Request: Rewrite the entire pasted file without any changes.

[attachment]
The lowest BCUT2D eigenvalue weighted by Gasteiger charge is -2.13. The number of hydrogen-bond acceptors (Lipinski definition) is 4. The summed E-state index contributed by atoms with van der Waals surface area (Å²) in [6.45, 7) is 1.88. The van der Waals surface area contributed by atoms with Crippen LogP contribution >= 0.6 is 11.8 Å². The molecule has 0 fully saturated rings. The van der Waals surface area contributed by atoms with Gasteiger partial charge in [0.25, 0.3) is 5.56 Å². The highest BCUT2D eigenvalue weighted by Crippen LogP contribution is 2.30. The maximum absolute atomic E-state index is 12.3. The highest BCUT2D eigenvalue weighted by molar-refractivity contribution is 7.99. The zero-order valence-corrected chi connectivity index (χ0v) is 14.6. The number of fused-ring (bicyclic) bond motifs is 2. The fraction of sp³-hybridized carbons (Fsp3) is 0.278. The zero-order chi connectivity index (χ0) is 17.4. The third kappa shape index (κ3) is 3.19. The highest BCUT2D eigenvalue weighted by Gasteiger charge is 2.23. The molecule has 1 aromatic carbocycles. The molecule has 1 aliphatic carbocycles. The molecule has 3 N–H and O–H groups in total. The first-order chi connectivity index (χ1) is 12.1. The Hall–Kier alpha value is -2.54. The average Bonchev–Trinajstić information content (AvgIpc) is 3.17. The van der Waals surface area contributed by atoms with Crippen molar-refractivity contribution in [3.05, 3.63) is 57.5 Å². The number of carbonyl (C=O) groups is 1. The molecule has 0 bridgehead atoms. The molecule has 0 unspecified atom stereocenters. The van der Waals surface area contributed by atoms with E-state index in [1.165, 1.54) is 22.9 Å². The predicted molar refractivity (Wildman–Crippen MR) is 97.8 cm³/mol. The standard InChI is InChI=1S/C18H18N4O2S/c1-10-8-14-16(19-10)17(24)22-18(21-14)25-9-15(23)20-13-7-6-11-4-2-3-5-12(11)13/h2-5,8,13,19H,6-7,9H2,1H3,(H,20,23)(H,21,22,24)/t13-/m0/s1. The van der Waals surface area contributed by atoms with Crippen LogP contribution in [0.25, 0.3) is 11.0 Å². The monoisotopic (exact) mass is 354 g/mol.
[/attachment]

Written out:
The lowest BCUT2D eigenvalue weighted by Gasteiger charge is -2.13. The number of hydrogen-bond acceptors (Lipinski definition) is 4. The summed E-state index contributed by atoms with van der Waals surface area (Å²) in [6.45, 7) is 1.88. The van der Waals surface area contributed by atoms with Crippen LogP contribution >= 0.6 is 11.8 Å². The molecule has 0 fully saturated rings. The van der Waals surface area contributed by atoms with Gasteiger partial charge in [0.25, 0.3) is 5.56 Å². The highest BCUT2D eigenvalue weighted by Crippen LogP contribution is 2.30. The maximum absolute atomic E-state index is 12.3. The highest BCUT2D eigenvalue weighted by molar-refractivity contribution is 7.99. The zero-order valence-corrected chi connectivity index (χ0v) is 14.6. The number of fused-ring (bicyclic) bond motifs is 2. The fraction of sp³-hybridized carbons (Fsp3) is 0.278. The zero-order chi connectivity index (χ0) is 17.4. The third kappa shape index (κ3) is 3.19. The highest BCUT2D eigenvalue weighted by Gasteiger charge is 2.23. The molecule has 1 aromatic carbocycles. The molecule has 1 aliphatic carbocycles. The molecule has 3 N–H and O–H groups in total. The first-order chi connectivity index (χ1) is 12.1. The Hall–Kier alpha value is -2.54. The average Bonchev–Trinajstić information content (AvgIpc) is 3.17. The van der Waals surface area contributed by atoms with Crippen molar-refractivity contribution in [3.05, 3.63) is 57.5 Å². The number of carbonyl (C=O) groups is 1. The molecule has 0 bridgehead atoms. The molecule has 0 unspecified atom stereocenters. The van der Waals surface area contributed by atoms with E-state index in [1.165, 1.54) is 22.9 Å². The predicted molar refractivity (Wildman–Crippen MR) is 97.8 cm³/mol. The standard InChI is InChI=1S/C18H18N4O2S/c1-10-8-14-16(19-10)17(24)22-18(21-14)25-9-15(23)20-13-7-6-11-4-2-3-5-12(11)13/h2-5,8,13,19H,6-7,9H2,1H3,(H,20,23)(H,21,22,24)/t13-/m0/s1. The van der Waals surface area contributed by atoms with Crippen LogP contribution in [0.25, 0.3) is 11.0 Å². The monoisotopic (exact) mass is 354 g/mol.